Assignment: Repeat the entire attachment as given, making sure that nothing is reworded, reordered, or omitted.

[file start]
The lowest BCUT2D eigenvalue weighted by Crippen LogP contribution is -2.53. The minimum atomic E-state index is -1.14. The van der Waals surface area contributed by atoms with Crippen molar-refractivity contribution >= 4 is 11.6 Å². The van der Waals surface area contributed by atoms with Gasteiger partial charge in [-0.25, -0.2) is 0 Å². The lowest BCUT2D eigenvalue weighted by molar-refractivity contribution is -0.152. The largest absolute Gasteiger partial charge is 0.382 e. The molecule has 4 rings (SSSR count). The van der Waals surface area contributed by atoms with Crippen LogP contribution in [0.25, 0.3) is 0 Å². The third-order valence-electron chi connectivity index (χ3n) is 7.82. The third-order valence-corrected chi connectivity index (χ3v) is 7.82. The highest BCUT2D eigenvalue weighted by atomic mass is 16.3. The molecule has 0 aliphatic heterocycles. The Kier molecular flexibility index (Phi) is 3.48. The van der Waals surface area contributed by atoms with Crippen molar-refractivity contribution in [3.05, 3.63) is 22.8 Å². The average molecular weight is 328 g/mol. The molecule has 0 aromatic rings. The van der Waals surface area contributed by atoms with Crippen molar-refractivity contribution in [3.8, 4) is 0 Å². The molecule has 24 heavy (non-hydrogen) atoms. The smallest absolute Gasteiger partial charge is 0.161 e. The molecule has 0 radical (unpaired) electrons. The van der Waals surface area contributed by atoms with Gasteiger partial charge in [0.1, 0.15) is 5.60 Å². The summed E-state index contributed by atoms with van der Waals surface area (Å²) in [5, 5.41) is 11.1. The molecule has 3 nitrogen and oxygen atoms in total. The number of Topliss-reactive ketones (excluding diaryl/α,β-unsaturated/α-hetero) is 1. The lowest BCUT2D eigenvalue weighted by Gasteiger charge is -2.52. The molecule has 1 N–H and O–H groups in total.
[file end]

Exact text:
The lowest BCUT2D eigenvalue weighted by Crippen LogP contribution is -2.53. The minimum atomic E-state index is -1.14. The van der Waals surface area contributed by atoms with Crippen molar-refractivity contribution >= 4 is 11.6 Å². The van der Waals surface area contributed by atoms with Gasteiger partial charge in [-0.25, -0.2) is 0 Å². The lowest BCUT2D eigenvalue weighted by molar-refractivity contribution is -0.152. The largest absolute Gasteiger partial charge is 0.382 e. The molecule has 4 rings (SSSR count). The van der Waals surface area contributed by atoms with Crippen LogP contribution in [0.25, 0.3) is 0 Å². The third-order valence-electron chi connectivity index (χ3n) is 7.82. The third-order valence-corrected chi connectivity index (χ3v) is 7.82. The highest BCUT2D eigenvalue weighted by atomic mass is 16.3. The molecule has 0 aliphatic heterocycles. The Kier molecular flexibility index (Phi) is 3.48. The van der Waals surface area contributed by atoms with Crippen molar-refractivity contribution in [3.05, 3.63) is 22.8 Å². The average molecular weight is 328 g/mol. The molecule has 0 aromatic rings. The van der Waals surface area contributed by atoms with Crippen molar-refractivity contribution in [3.8, 4) is 0 Å². The molecule has 24 heavy (non-hydrogen) atoms. The smallest absolute Gasteiger partial charge is 0.161 e. The molecule has 0 radical (unpaired) electrons. The van der Waals surface area contributed by atoms with Gasteiger partial charge in [0.1, 0.15) is 5.60 Å². The summed E-state index contributed by atoms with van der Waals surface area (Å²) in [5, 5.41) is 11.1. The molecule has 3 nitrogen and oxygen atoms in total. The number of Topliss-reactive ketones (excluding diaryl/α,β-unsaturated/α-hetero) is 1. The lowest BCUT2D eigenvalue weighted by Gasteiger charge is -2.52. The molecule has 1 N–H and O–H groups in total.